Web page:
Step 6. The Hidden Target

Once the dog has learned to go in a straight line and turn and sit on command, you need to make the target invisible. My target is always available (out of sight) during a training session even when the dog is competing in utility. This allows me a mild correction for a dog doing a short or off-line go-out. If Spot makes a mistake, he can be taken to the target and shown that he could have earned a reward if he had not made the mistake.

To fade the target, go back to following your dog. Place a baited target directly in front of the dog but obscured from the dog's vision. The target can be obscured under ring matting, by pushing it down under the surface of the grass, or by switching to a target that the dog can't see at a distance (say something transparent or colored the same as your working surface). Send the dog, follow him out and do the turn and sit as close to the target as practical without the dog being able to see it. Do not let the dog search for the target. Give him a treat then release him to get the treat off the target. If the dog doesn't go in a straight line, help him by taking him to the target and showing him the treat. Make sure the target is again out of sight, go back to your original starting point and try again. If necessary you can help the dog build confidence by making the target only partly obscured and making it smaller and smaller on successive go-outs. Once the dog has the idea, you do not need to let him get a reward from the target each time. Do the out of sight targetting until you can do a full go-out without moving from your original position. Eventually, you should bait the target only very occasionally. You should wean off the treats that you give the dog for the sit. On a full length go-out, after the dog has turned and sat, always go-out to him. Sometimes he may get a treat for the "sit stay", sometimes he will get just praise and petting, sometimes he may get to play with a toy. The dog should not move from the sit until you release him. Be very unpredictable in how you end the exercise.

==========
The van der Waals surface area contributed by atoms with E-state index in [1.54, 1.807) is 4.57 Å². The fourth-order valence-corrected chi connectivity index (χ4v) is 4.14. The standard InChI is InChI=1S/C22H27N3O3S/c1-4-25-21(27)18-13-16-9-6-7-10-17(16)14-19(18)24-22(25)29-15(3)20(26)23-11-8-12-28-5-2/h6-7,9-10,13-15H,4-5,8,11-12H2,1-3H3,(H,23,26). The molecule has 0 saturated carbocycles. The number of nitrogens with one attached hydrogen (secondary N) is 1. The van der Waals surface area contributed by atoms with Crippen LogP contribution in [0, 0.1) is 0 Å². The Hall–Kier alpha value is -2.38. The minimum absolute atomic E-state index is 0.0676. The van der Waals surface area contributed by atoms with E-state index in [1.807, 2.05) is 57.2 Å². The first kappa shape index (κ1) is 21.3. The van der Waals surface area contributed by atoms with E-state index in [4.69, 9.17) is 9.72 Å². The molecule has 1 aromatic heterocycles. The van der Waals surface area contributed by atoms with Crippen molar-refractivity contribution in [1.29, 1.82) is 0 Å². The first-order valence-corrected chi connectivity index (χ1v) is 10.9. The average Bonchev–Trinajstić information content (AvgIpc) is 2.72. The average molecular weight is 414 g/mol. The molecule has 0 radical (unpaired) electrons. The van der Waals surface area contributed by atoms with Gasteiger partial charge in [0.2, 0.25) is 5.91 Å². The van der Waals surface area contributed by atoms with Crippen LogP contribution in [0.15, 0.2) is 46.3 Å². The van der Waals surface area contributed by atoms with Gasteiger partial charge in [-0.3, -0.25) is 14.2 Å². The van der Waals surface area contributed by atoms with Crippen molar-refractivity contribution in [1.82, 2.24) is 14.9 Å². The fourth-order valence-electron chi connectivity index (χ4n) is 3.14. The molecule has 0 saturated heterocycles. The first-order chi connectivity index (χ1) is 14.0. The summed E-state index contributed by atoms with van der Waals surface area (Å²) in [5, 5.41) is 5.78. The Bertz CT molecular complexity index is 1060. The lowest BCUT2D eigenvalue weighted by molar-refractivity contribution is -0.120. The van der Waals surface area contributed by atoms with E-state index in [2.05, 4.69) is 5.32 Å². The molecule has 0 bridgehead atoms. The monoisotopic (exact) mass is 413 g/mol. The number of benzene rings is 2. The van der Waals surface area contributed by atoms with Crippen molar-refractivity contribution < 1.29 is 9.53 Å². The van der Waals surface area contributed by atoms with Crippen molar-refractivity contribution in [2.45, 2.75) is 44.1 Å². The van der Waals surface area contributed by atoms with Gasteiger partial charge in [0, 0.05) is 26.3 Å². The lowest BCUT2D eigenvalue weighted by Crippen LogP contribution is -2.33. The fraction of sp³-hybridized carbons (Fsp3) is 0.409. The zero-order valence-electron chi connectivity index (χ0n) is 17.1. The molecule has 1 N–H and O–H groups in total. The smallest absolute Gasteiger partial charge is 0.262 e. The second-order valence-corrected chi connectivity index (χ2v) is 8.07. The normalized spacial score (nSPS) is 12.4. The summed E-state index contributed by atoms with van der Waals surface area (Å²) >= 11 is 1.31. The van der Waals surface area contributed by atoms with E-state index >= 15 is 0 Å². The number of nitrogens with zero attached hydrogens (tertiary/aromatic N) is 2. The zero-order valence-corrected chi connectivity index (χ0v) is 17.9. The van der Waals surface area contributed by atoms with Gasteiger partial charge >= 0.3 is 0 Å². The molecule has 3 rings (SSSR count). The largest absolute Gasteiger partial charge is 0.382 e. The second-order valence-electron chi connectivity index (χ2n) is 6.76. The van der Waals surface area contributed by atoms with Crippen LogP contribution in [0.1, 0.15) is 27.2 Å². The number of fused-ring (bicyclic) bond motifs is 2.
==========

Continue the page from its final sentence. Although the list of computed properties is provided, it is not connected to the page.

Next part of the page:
You should not incorporate the go-out into any other exercise until it is proofed and polished. Next time, I'll talk about proofing and other things you can do with the go-out. Have fun.

Direct suggestions, comments, and questions about this page to Arlene Courtney,
Last Modified November 4, 1998